Morris in Full Bloom

Like most artists from the 20th century British avant-garde, Cedric Morris (1889-1982) has had his fashionable ups and downs but he is currently riding the crest of a wave.

Like most artists from the 20th century British avant-garde, Cedric Morris (1889-1982) has had his fashionable ups and downs but he is currently riding the crest of a wave. Unique as both a painter and horticulturalist of equal stature, he has been the subject of two recent London exhibitions - Cedric Morris: Artist Plantsman at the Garden Museum and Cedric Morris: Beyond the Garden Wall at the Philip Mould & Company gallery - and a third at Gainsborough’s House in Sudbury marking a recent bequest of 100 Morris works.

Prices in the auction room have been equally strong. A 1934 oil Easter Bouquet - the quintessential Morris flower painting in his distinctive post-Impressionist style - took £49,000 at Sworders in April 2016, an artist’s record that has subsequently been bettered.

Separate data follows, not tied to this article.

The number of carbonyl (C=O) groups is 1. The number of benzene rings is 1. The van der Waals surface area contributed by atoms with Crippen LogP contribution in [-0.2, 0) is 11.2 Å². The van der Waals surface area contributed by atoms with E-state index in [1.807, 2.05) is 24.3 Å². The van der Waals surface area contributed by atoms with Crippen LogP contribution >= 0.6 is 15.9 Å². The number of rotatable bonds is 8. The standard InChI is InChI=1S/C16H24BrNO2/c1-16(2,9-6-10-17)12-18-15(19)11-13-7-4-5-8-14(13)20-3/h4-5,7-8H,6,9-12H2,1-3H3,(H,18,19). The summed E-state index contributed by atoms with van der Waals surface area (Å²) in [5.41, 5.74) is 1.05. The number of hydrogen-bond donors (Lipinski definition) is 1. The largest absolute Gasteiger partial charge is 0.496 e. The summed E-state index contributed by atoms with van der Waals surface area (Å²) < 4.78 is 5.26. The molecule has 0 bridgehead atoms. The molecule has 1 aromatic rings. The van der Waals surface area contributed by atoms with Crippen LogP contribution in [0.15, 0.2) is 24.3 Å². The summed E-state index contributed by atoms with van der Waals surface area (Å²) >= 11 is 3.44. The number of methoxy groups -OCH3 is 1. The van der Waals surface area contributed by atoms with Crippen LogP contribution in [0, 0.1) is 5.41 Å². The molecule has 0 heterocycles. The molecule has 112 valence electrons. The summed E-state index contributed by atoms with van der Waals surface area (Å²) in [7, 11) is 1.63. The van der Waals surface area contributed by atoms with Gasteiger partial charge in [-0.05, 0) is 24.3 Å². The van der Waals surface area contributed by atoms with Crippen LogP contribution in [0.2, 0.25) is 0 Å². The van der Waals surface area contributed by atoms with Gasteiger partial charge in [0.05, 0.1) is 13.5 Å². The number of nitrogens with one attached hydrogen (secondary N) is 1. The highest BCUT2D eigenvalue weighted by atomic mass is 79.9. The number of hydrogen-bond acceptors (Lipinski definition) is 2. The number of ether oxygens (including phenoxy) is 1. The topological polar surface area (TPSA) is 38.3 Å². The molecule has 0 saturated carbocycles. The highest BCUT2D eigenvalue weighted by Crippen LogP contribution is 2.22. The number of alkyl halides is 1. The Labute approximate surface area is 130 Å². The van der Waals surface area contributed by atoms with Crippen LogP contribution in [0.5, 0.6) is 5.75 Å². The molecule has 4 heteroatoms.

Cedric Morris (1889-1992) 'EASTER BOUQUET', 1934. Signed, oil on canvas. Sold for £49,000 in April 2016


The precise location of the Suffolk landscape (estimate £20,000-30,000) to be offered in our Modern British Art auction on Wednesday 11 July is unidentified (answers on a postcard please!) but it is signed and dated 1929 - a key moment in the artist’s career.

Early in 1929, Morris and lifelong partner Arthur Lett-Haines had chosen the country life over a London studio and taken the lease on Pound Farm in the village of Hingham. This first Suffolk home, with its spectacular gardens and parties to match, would prove a hub of artistic activity with visitors including Frances Hodgkins, Barbara Hepworth and John Skeaping. In 1937 the pair founded the influential East Anglian School of Painting and Drawing, first in Dedham and later at Benton End House, a rambling 'Suffolk pink' farmhouse on the outskirts of Haleigh that gave rise to the Benton End Group of painters. 



Can you help to identify the location of this Suffolk landscape, as painted by Cedric Morris in 1929?


Like Morris’ reputation, Sworders’ picture department has grown in recent years from one specialist and a consultant, to a team of four. Working closely with the Fry Art Gallery and other local institutions, we have developed a reputation as the place to sell East Anglian art and in particular the works of the Great Bardfield and Benton End groups.

Modern British & 20th Century Art






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